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Baseball Statistics

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Screenshot 2017-06-01 23.45.41The Washington Post has an article with some interesting graphics about how home run hitting in baseball is up, perhaps attributable to the introduction of technology in 2015 recording the launch angle and exit velocity of batted balls. In 2016 a number of hitters, such as Daniel Murphy of the Washington Nationals, switched to trying to hit more fly balls than ground balls, with good results. This year the trend toward fly balls and homers seems to be increasing.

The graph above, with launch angle on the vertical scale and how hard the ball is hit on the left to right scale shows that quite a few hits in baseball are flukes, such as all the Texas Leaguer bloops that fall in for singles in front of outfielders, bunts, slow dribblers, and hard Baltimore Chops that take so long to come down that the batter beats out the hit. (Does anybody still use terms like Texas Leaguer and Baltimore Chops? I have all this Branch Rickey era baseball vocabulary, like Merkle’s Boner, from the used baseball books my mom would bring home from the thrift shop where she worked in 1967, but I can’t tell whether anybody knows those terms anymore.)

Due to better data, about a half decade ago, teams started shifting infielders around radically for each batter, whereas back in the 1940s only Ted Williams had been greeted with a personalized shift. So batters are now using launch angle data to respond to the declining chance of hitting a grounder between infielders by hitting more balls in the air.

On the other hand, some hitters have had seasons wrecked by trying to alter their swings to put the ball in the air more, such as Jason Heyward who had an embarrassing year in 2016 with the otherwise sterling Chicago Cubs. This year they told him to just go back to swinging the way he had been and he’s doing somewhat better.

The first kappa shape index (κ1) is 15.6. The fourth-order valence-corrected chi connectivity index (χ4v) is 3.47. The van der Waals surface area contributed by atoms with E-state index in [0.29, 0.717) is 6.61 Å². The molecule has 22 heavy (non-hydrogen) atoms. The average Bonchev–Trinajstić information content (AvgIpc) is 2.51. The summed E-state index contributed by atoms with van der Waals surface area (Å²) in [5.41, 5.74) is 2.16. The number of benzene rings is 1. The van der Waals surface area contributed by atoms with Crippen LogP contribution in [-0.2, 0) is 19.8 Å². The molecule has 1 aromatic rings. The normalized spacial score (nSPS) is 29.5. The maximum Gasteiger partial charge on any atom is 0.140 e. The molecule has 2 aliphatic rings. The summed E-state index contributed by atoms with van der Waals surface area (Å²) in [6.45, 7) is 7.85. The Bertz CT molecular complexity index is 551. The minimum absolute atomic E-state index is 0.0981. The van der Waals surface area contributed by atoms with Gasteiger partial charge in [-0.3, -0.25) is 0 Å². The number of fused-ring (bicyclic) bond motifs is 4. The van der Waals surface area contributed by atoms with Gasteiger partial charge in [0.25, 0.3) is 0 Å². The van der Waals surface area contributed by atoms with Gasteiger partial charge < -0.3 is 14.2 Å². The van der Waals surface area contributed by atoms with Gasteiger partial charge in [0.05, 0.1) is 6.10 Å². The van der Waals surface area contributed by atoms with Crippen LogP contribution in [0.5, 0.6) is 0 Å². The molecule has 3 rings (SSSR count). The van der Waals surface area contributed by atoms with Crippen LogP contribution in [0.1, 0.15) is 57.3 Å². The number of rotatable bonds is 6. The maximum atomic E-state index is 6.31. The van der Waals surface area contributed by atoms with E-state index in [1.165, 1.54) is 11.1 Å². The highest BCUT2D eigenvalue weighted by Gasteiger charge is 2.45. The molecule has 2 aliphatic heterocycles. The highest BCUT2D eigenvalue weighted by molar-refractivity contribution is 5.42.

The problem with baseball is that the home run is really so much more valuable than other kinds of hits that baseball has a logical tendency to turn into home run hitting contest.

A problem with that is that not many men much below 200 pounds, and only very strong ones above 200 pounds, can regularly hit balls over major league fences. Yet baseball is a more interesting game when it has a role for interesting non-sluggers like Ichiro Suzuki, Ozzie Smith, Pete Rose, Derek Jeter, Rod Carew, Wade Boggs, Mark Belanger, Eddie Collins, Willie Wilson, Maury Wills, Juan Pierre, and David Eckstein.

Baseball hierarchs should be thinking about how to reward line drive hitters. The ability to hit a 90+ mph pitch squarely is pretty interesting even if you can’t consistently hit it over the fence.

I wrote a post in 2014 about how they could greenskeep the outfields so that the ball would roll faster on the grass so that line drives would be more likely to roll between the outfielders to the fence for a triple, the most entertaining kind of hit (other than the rare inside-the-park homer).

For example, today they usually mow the outfield so that the nap of the grass is back and forth, making those attractive geometric designs. But they could mow the grass so the the blades lay down away from home plate, thus cutting resistance.

The most radical change would be to dig up the outfield and resod them, sloping the outfields downward away from home plate, kind of like at the Lord’s Cricket Club in London.

 
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From The Undefeated, formerly Jason Whitlock’s long-awaited website, on a topic I’ve often discussed:

Mission Impossible: African-Americans & analytics
Why blacks are not feeling the sports metrics movement

Wilbon

BY MICHAEL WILBON @REALMIKEWILBON
May 24, 2016

The mission was to find black folks who spend anytime talking about advanced analytics, whose conversations are framed by — or even casually include references to — win shares or effective shooting percentage, WHIP (walks and hits per inning pitched) or points per 100 possessions. It’s a failed mission so far. Totally empty. Conclusion: Advanced analytics and black folks hardly ever mix. Set aside the tiny handful of black men who make a living somewhere in the sports industry dealing directly with the numbers and there is absolutely zero mingling.